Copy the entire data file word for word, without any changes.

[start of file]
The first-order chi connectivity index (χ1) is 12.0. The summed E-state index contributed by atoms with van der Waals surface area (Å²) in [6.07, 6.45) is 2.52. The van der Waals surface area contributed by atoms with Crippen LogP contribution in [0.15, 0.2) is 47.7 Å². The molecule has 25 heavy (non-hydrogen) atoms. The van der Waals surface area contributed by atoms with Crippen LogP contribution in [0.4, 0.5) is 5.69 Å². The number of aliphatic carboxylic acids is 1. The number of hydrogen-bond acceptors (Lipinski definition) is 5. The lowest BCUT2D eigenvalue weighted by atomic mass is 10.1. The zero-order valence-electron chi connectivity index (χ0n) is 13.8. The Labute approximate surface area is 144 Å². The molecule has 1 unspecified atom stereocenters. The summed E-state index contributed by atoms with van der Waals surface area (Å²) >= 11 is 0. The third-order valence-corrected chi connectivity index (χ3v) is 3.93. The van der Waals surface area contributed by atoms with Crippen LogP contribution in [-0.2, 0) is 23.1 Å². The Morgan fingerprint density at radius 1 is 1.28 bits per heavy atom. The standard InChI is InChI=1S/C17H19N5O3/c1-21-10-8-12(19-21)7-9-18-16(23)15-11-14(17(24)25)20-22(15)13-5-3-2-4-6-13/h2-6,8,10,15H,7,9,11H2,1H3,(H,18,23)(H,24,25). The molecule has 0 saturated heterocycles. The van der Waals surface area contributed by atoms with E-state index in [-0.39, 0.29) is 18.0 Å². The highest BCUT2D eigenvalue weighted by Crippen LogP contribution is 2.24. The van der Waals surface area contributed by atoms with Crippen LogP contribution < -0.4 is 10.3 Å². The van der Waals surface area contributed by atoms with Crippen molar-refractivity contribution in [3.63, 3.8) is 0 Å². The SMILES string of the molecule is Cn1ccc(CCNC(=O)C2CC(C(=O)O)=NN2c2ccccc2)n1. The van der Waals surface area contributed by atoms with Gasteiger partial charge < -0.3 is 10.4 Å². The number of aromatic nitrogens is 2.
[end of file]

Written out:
The first-order chi connectivity index (χ1) is 12.0. The summed E-state index contributed by atoms with van der Waals surface area (Å²) in [6.07, 6.45) is 2.52. The van der Waals surface area contributed by atoms with Crippen LogP contribution in [0.15, 0.2) is 47.7 Å². The molecule has 25 heavy (non-hydrogen) atoms. The van der Waals surface area contributed by atoms with Crippen LogP contribution in [0.4, 0.5) is 5.69 Å². The number of aliphatic carboxylic acids is 1. The number of hydrogen-bond acceptors (Lipinski definition) is 5. The lowest BCUT2D eigenvalue weighted by atomic mass is 10.1. The zero-order valence-electron chi connectivity index (χ0n) is 13.8. The Labute approximate surface area is 144 Å². The molecule has 1 unspecified atom stereocenters. The summed E-state index contributed by atoms with van der Waals surface area (Å²) >= 11 is 0. The third-order valence-corrected chi connectivity index (χ3v) is 3.93. The van der Waals surface area contributed by atoms with Crippen LogP contribution in [-0.2, 0) is 23.1 Å². The Morgan fingerprint density at radius 1 is 1.28 bits per heavy atom. The standard InChI is InChI=1S/C17H19N5O3/c1-21-10-8-12(19-21)7-9-18-16(23)15-11-14(17(24)25)20-22(15)13-5-3-2-4-6-13/h2-6,8,10,15H,7,9,11H2,1H3,(H,18,23)(H,24,25). The molecule has 0 saturated heterocycles. The van der Waals surface area contributed by atoms with E-state index in [-0.39, 0.29) is 18.0 Å². The highest BCUT2D eigenvalue weighted by Crippen LogP contribution is 2.24. The van der Waals surface area contributed by atoms with Crippen LogP contribution < -0.4 is 10.3 Å². The van der Waals surface area contributed by atoms with Crippen molar-refractivity contribution in [3.63, 3.8) is 0 Å². The SMILES string of the molecule is Cn1ccc(CCNC(=O)C2CC(C(=O)O)=NN2c2ccccc2)n1. The van der Waals surface area contributed by atoms with Gasteiger partial charge < -0.3 is 10.4 Å². The number of aromatic nitrogens is 2.